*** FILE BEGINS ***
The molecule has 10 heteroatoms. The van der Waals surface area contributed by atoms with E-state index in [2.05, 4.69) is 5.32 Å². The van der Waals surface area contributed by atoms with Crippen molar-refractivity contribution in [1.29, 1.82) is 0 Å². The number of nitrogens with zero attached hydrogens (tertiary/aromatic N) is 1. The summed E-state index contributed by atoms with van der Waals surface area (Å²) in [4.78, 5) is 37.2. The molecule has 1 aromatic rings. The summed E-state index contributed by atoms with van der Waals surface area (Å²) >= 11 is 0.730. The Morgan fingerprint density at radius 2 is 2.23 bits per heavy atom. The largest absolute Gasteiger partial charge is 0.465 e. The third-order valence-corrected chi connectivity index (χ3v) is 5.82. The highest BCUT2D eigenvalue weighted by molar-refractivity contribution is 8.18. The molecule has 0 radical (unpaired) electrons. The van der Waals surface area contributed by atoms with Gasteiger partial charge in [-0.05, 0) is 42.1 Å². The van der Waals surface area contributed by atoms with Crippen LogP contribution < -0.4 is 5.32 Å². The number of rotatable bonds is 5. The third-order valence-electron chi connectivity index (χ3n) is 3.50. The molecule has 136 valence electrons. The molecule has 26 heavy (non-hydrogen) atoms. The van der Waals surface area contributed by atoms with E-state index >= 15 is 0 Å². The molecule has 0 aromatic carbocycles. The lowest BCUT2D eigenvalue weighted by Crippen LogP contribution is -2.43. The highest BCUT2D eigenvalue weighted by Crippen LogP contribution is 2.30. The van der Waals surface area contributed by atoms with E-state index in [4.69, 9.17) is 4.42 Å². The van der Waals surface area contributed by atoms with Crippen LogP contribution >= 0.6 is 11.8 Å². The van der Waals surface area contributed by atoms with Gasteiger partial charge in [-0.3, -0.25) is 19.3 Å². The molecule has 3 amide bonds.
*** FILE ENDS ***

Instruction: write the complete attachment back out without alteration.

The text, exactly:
The molecule has 10 heteroatoms. The van der Waals surface area contributed by atoms with E-state index in [2.05, 4.69) is 5.32 Å². The van der Waals surface area contributed by atoms with Crippen molar-refractivity contribution in [1.29, 1.82) is 0 Å². The number of nitrogens with zero attached hydrogens (tertiary/aromatic N) is 1. The summed E-state index contributed by atoms with van der Waals surface area (Å²) in [4.78, 5) is 37.2. The molecule has 1 aromatic rings. The summed E-state index contributed by atoms with van der Waals surface area (Å²) >= 11 is 0.730. The Morgan fingerprint density at radius 2 is 2.23 bits per heavy atom. The largest absolute Gasteiger partial charge is 0.465 e. The third-order valence-corrected chi connectivity index (χ3v) is 5.82. The highest BCUT2D eigenvalue weighted by molar-refractivity contribution is 8.18. The molecule has 0 radical (unpaired) electrons. The van der Waals surface area contributed by atoms with Gasteiger partial charge in [-0.05, 0) is 42.1 Å². The van der Waals surface area contributed by atoms with Crippen LogP contribution < -0.4 is 5.32 Å². The number of rotatable bonds is 5. The third-order valence-electron chi connectivity index (χ3n) is 3.50. The molecule has 136 valence electrons. The molecule has 26 heavy (non-hydrogen) atoms. The van der Waals surface area contributed by atoms with E-state index >= 15 is 0 Å². The molecule has 0 aromatic carbocycles. The lowest BCUT2D eigenvalue weighted by Crippen LogP contribution is -2.43. The highest BCUT2D eigenvalue weighted by Crippen LogP contribution is 2.30. The van der Waals surface area contributed by atoms with E-state index in [4.69, 9.17) is 4.42 Å². The van der Waals surface area contributed by atoms with Crippen LogP contribution >= 0.6 is 11.8 Å². The van der Waals surface area contributed by atoms with Gasteiger partial charge in [-0.3, -0.25) is 19.3 Å². The molecule has 3 amide bonds.